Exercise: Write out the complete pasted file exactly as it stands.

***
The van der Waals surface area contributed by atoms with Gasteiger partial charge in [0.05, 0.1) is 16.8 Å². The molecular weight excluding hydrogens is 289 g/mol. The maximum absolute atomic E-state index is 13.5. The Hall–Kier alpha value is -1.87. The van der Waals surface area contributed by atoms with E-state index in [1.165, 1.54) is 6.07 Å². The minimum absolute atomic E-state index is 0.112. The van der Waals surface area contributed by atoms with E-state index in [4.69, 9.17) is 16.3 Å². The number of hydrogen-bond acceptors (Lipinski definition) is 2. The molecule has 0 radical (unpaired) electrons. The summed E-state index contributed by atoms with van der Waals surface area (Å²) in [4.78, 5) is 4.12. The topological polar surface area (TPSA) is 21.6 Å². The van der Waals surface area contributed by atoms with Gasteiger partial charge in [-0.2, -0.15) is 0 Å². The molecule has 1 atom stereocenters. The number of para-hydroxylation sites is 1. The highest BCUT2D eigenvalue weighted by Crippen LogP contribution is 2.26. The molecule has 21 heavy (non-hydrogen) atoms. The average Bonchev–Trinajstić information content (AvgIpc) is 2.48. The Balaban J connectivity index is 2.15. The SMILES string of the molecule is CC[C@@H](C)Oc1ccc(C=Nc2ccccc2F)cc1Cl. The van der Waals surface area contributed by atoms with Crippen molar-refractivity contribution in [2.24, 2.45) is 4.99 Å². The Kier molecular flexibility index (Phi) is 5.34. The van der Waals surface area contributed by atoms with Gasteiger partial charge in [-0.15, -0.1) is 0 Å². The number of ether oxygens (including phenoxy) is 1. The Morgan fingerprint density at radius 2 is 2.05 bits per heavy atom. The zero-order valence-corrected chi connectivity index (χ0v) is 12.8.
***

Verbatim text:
The van der Waals surface area contributed by atoms with Gasteiger partial charge in [0.05, 0.1) is 16.8 Å². The molecular weight excluding hydrogens is 289 g/mol. The maximum absolute atomic E-state index is 13.5. The Hall–Kier alpha value is -1.87. The van der Waals surface area contributed by atoms with E-state index in [1.165, 1.54) is 6.07 Å². The minimum absolute atomic E-state index is 0.112. The van der Waals surface area contributed by atoms with E-state index in [4.69, 9.17) is 16.3 Å². The number of hydrogen-bond acceptors (Lipinski definition) is 2. The molecule has 0 radical (unpaired) electrons. The summed E-state index contributed by atoms with van der Waals surface area (Å²) in [4.78, 5) is 4.12. The topological polar surface area (TPSA) is 21.6 Å². The van der Waals surface area contributed by atoms with Gasteiger partial charge in [-0.2, -0.15) is 0 Å². The molecule has 1 atom stereocenters. The number of para-hydroxylation sites is 1. The highest BCUT2D eigenvalue weighted by Crippen LogP contribution is 2.26. The molecule has 21 heavy (non-hydrogen) atoms. The average Bonchev–Trinajstić information content (AvgIpc) is 2.48. The Balaban J connectivity index is 2.15. The SMILES string of the molecule is CC[C@@H](C)Oc1ccc(C=Nc2ccccc2F)cc1Cl. The van der Waals surface area contributed by atoms with Crippen molar-refractivity contribution in [2.24, 2.45) is 4.99 Å². The Kier molecular flexibility index (Phi) is 5.34. The van der Waals surface area contributed by atoms with Gasteiger partial charge in [-0.15, -0.1) is 0 Å². The number of ether oxygens (including phenoxy) is 1. The Morgan fingerprint density at radius 2 is 2.05 bits per heavy atom. The zero-order valence-corrected chi connectivity index (χ0v) is 12.8.